In recognizing the extraordinary that constantly manifests itself in the ordinary, indulging the propensity to feel symbiotic and connected with each individual and the biosphere of which I am a part. The yearning for ulteriority, to find a truer and broader sense of the immense of which I am but a small fragment, has characterized me since birth.

Passi, 2008 – Fine Art stamp on Hahnemühle Photo Rag Ultrasmooth paper (305gsm)

You have a degree in economics and work in business/finance; how did you get into photography? How did you realize it had to be an important part of your life?

Since my teenage years I have found photography to be a means of scrutinizing myself and everything around me.
I began as a travel photographer, a source of cues and reminders of naturalistic and intimate themes, as well as to satisfy moments of relaxation and unconsciously searching for the spirituality present in each of us.
I graduated with a degree in Economic-Maritime Sciences with a thesis in marketing that prompted me to reuse the camera as a tool for furthering a study aimed at finding in images content to be conveyed that is immediate and meaningful.
I continued my path as a photographer of art, sports, and socio-cultural events, never neglecting my artistic research of details of everyday humanity and backgrounds that evoke eternity.

Photography is often defined as a technical process that stops and immortalizes a moment in an image, whether it is a moment in the existence of a living being that is stopped for eternity, whether it is an object or a landscape. For many, it is a tool for documenting the real, but photography is much more than that. Can you tell us what taking a photograph means to you?

My photography is a metaphor for an ongoing inner journey, to find myself in relationships with others and the world around me. It is an ongoing investigation of the landscape, of the places experienced during the paths of life, linked to the contextualization of my experience. With my photos I try to reveal the inescapable bond between all places and cultures on earth, despite apparent differences. The paths of all of us, uncertain and multiple, however different, unite us in a fragile but fantastic existence.
Not everything that appears is real. The third eye observes, searches deeply, and goes beyond what is seen: dreams intertwine with needs between the sacred and the profane, salvific elements intervene to lift us in our downfalls, gratuitous and unconditional love comes forward, the beauty of life becomes apparent. Our essence emerges.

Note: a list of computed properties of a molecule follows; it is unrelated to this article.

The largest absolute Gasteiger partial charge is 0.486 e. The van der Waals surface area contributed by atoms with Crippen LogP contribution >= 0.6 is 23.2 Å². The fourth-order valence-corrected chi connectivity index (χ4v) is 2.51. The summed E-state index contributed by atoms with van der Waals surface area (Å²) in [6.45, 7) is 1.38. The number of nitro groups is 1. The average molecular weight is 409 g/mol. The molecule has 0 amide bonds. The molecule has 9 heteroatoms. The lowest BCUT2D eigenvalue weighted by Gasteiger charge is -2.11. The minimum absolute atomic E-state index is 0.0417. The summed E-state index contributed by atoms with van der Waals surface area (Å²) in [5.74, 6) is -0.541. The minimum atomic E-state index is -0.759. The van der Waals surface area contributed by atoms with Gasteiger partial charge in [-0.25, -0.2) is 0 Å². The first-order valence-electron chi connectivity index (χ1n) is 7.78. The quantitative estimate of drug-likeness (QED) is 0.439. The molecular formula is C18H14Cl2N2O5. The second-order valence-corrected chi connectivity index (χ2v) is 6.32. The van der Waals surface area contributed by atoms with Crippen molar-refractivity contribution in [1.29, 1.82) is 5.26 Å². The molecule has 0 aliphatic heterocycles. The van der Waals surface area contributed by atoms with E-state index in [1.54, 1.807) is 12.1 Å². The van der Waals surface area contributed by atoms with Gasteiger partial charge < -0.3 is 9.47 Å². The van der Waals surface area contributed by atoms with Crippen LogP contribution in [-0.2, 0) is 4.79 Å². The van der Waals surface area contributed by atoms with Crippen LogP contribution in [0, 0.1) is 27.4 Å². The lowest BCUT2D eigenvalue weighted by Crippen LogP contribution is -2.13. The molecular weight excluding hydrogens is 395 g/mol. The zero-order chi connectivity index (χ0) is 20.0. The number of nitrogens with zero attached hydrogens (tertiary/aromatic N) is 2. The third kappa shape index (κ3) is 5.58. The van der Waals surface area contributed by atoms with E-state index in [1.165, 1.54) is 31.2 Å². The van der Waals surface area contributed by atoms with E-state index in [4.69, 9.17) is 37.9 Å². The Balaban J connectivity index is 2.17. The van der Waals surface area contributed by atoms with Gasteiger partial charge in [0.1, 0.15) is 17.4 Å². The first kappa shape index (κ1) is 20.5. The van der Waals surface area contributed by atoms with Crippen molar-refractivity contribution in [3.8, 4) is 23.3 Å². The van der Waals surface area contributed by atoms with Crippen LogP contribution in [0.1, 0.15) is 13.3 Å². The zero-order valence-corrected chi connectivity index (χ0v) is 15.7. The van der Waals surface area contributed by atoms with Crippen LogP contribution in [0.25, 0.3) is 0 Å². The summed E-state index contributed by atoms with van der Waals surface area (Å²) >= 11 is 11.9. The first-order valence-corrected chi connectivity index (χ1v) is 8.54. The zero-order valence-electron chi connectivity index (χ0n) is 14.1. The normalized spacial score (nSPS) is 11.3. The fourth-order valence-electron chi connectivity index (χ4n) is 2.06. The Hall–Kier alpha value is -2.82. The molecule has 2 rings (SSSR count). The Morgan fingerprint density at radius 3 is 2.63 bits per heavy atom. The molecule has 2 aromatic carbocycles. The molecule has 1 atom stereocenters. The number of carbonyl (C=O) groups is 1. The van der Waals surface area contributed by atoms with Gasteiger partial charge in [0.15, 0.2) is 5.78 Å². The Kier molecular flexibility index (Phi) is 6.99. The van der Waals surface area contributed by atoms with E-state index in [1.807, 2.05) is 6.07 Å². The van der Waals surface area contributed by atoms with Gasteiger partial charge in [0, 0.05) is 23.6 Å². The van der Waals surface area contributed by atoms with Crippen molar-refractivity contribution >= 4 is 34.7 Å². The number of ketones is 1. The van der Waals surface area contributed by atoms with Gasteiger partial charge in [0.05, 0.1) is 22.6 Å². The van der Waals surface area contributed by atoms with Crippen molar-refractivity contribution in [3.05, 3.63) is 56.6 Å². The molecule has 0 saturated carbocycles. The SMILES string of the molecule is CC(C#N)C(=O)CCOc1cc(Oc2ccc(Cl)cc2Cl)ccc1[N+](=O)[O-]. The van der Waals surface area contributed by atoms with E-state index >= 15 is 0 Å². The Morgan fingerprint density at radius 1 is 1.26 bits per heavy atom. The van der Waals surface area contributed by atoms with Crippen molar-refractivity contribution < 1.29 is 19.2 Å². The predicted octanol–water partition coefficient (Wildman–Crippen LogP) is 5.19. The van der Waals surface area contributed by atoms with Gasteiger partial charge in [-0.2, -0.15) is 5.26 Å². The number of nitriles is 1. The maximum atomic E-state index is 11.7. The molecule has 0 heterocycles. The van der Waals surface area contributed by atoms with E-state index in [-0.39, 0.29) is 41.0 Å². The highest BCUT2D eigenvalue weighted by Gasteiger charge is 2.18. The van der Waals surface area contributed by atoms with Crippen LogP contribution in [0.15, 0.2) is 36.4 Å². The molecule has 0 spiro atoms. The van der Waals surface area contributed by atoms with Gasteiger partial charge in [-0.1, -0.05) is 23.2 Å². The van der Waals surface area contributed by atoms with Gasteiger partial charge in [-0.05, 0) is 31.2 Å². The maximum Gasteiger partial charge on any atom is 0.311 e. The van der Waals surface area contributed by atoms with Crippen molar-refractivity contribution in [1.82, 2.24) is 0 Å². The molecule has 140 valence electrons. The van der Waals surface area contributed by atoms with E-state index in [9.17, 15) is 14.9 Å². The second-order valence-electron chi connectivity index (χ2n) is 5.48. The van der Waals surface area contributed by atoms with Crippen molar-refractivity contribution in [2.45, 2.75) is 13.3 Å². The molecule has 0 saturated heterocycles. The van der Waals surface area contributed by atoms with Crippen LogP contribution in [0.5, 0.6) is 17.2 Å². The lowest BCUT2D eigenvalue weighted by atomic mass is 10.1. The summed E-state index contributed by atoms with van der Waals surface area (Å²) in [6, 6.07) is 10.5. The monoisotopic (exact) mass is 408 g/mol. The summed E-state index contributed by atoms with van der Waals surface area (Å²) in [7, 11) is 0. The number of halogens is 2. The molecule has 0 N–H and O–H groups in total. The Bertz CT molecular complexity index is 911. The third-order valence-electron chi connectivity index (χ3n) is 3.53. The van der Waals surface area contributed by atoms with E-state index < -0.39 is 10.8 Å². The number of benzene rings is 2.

Through my shots, I search for relationships and meanings, often revealed by even the smallest details: they are an invitation to stop our gaze, to listen to the silence, to ourselves and others, to explore everyday life, to go through it, pushing to the ultimate depth of reality to try to overcome the space-time limits of our lives.

Voglio correre, 2023 – Fine Art stamp on Hahnemühle Photo Rag Pearl paper (325gsm)

You state that you do not understand photography as “a representation of the world, but rather a reinterpretation of it.” How much of yourself is in each photograph you take? How much and what of yourself do you feel you communicate to those who look at your work?

In each of my photographs, there is so much of me, my experience, astonishment, the need to experiment, awareness, social commitment in respect of human dignity; there is pathos, empathy, the intent to pause in reality, to experience relationships, to witness beauty and harmony. Photography represents a continued walking, it is for me both art and philosophy, creativity and reflection, a mirror of the spirit and a window to hope. The camera accompanies me in important moments, private and professional. Art is not something separate from my life and its sacred dimension is unquestioned for me; each work is born from a short circuit between what I see and feel, it is a connection between the particular and the general, between the instant and eternity. To those who look at my works, I try to communicate all this: to create is to step outside of oneself to become a harbinger of an encounter.

My photography aims to provoke a poetic and sincere dialogue with every possible interlocutor.

L’innocente, 2020 – Fine Art stamp on Hahnemühle Photo Rag Pearl paper (325gsm)

After being a finalist for the COMEL Award, you participated as a juror in the Naked Architecture photography competition. How did you feel about playing the role of the artist being “judged” and that of the judge “evaluating” the artist?

I fell empowered. Regardless of the role taken on, the common thread is the emotion sparked both in creating and in comparing with other artists and professionals in the field, and that determines the inexhaustible growth and inner enrichment, opens the mind, and nourishes the soul.